‘The Signora had no business to do it,’ said Miss Bartlett, ‘no business at all. She promised us south rooms with a view, close together, instead of which here are north rooms, here are north rooms, looking into a courtyard, and a long way apart. Oh, Lucy!’
“First published in 1908, A Room with a View portrays the love of a British woman for an expatriate living in Italy. Caught up in a world of social snobbery, Forster’s heroine, Lucy Honeychurch, finds herself constrained by the claustrophobic influence of her British guardians, who encourage her to take up with a well-connected boor. In the end, however, Lucy takes control of her own fate and finds love with a man whose free spirit reminds her of ‘a room with a view.'” It’s also described as the most optimistic and romantic of Forster’s novels.
I enjoyed A Room With a View, and although it’s not as good as most Austen, it was an excellent novel. It was very chatty; there was lots and lots of dialogue in the book. The characters talk and talk about everything that happens. It was a bit off-putting, but I enjoyed the writing and the story. The characters didn’t exactly come to life for me, but they certainly were interesting. I enjoyed the character of old Mr. Emerson, especially when he berates some of the other people on the carriage ride. I’m not exactly sure when A Room With a View is set, but suffice to say, the two Mr. Emerson’s are both very progressive for their time.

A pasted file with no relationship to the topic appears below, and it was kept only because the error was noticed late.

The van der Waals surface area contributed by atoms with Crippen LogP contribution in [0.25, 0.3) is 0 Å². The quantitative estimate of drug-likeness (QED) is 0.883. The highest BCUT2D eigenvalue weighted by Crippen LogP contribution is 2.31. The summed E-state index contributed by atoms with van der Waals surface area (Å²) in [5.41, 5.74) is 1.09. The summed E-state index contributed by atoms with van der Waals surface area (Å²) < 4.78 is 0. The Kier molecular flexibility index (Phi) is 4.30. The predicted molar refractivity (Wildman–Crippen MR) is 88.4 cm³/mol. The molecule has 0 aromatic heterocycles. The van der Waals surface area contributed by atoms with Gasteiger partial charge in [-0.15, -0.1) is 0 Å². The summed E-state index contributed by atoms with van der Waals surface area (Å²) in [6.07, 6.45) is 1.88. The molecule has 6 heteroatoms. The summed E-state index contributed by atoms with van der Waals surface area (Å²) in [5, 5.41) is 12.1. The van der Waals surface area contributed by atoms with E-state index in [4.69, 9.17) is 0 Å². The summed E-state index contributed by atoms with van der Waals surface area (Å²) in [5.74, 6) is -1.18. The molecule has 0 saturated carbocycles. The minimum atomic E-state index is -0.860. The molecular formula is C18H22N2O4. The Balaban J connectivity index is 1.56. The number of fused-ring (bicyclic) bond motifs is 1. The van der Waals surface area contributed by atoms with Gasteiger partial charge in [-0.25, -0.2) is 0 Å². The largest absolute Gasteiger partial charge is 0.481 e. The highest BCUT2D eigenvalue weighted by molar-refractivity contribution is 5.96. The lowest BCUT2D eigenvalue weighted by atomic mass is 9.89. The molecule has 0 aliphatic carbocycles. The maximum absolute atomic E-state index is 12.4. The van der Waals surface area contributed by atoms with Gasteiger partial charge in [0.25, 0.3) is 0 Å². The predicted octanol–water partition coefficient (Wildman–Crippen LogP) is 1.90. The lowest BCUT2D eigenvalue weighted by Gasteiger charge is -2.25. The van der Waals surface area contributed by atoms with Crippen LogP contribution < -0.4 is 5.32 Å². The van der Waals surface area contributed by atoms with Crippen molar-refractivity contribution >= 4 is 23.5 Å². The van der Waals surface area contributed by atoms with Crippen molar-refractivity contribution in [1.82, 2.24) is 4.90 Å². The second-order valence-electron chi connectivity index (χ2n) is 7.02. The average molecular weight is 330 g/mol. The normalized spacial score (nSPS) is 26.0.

Unlike in Northanger Abbey, the difference between Mr. Emerson and the “well-connected boor” is not so obvious at first. When the reader first meets Cecil, the boor, he doesn’t seem that bad, though not quite right for Lucy either. This makes the book and the romance much more subtle. Cecil is certainly a very interesting character, not bad exactly, but inclined to loath everyone. Emerson describes him very well on pages 190-191. Some of the middle sections dragged a bit and were a little confusing, but I ended up really loving A Room With a View. It’s a very subtle but brilliant book.
Overall, the writing in A Room With a View was very compelling; I look forward to reading Howard’s End too. There’s a great list here of what to read when you’ve finished Jane Austen, and A Room With a View is most justly on it. It’s an excellent and thought-provoking book, one that I would highly recommend. There are lots of interesting character sketches, and the plot is quite good, though E.M. Forster is a bit sexist.
Read A Room With a View:
- if you like E.M. Forster
- if you like Jane Austen
- if you like British literature
|Very Good! I would recommend this book!|